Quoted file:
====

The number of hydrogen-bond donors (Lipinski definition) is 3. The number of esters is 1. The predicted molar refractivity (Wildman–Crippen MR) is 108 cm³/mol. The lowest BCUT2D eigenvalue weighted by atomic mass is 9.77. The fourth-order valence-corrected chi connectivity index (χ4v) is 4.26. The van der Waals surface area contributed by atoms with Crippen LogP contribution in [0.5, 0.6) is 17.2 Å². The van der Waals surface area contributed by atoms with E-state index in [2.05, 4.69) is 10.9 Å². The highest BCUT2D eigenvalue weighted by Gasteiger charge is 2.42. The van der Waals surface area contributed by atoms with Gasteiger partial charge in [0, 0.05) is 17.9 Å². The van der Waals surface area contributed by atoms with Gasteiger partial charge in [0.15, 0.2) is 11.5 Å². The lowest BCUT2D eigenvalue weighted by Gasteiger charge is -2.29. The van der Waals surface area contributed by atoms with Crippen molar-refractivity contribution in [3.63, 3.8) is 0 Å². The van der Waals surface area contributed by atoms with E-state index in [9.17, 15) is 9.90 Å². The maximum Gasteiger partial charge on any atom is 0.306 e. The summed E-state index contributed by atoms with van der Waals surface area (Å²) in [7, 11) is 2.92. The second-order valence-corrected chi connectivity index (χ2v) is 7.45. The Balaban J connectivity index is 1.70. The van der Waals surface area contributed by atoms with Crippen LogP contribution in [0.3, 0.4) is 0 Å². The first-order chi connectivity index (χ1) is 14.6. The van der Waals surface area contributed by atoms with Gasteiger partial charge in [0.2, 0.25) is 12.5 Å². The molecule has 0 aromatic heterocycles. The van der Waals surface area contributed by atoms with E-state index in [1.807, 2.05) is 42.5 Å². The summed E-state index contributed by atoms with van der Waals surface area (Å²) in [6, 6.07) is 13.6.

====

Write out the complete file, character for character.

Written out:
The number of hydrogen-bond donors (Lipinski definition) is 3. The number of esters is 1. The predicted molar refractivity (Wildman–Crippen MR) is 108 cm³/mol. The lowest BCUT2D eigenvalue weighted by atomic mass is 9.77. The fourth-order valence-corrected chi connectivity index (χ4v) is 4.26. The van der Waals surface area contributed by atoms with Crippen LogP contribution in [0.5, 0.6) is 17.2 Å². The van der Waals surface area contributed by atoms with E-state index in [2.05, 4.69) is 10.9 Å². The highest BCUT2D eigenvalue weighted by Gasteiger charge is 2.42. The van der Waals surface area contributed by atoms with Gasteiger partial charge in [0, 0.05) is 17.9 Å². The van der Waals surface area contributed by atoms with Gasteiger partial charge in [0.15, 0.2) is 11.5 Å². The lowest BCUT2D eigenvalue weighted by Gasteiger charge is -2.29. The van der Waals surface area contributed by atoms with Crippen molar-refractivity contribution in [3.63, 3.8) is 0 Å². The van der Waals surface area contributed by atoms with E-state index in [9.17, 15) is 9.90 Å². The maximum Gasteiger partial charge on any atom is 0.306 e. The summed E-state index contributed by atoms with van der Waals surface area (Å²) in [7, 11) is 2.92. The second-order valence-corrected chi connectivity index (χ2v) is 7.45. The Balaban J connectivity index is 1.70. The van der Waals surface area contributed by atoms with Crippen LogP contribution in [0.3, 0.4) is 0 Å². The first-order chi connectivity index (χ1) is 14.6. The van der Waals surface area contributed by atoms with Gasteiger partial charge in [0.2, 0.25) is 12.5 Å². The molecule has 0 aromatic heterocycles. The van der Waals surface area contributed by atoms with E-state index in [1.807, 2.05) is 42.5 Å². The summed E-state index contributed by atoms with van der Waals surface area (Å²) in [6, 6.07) is 13.6.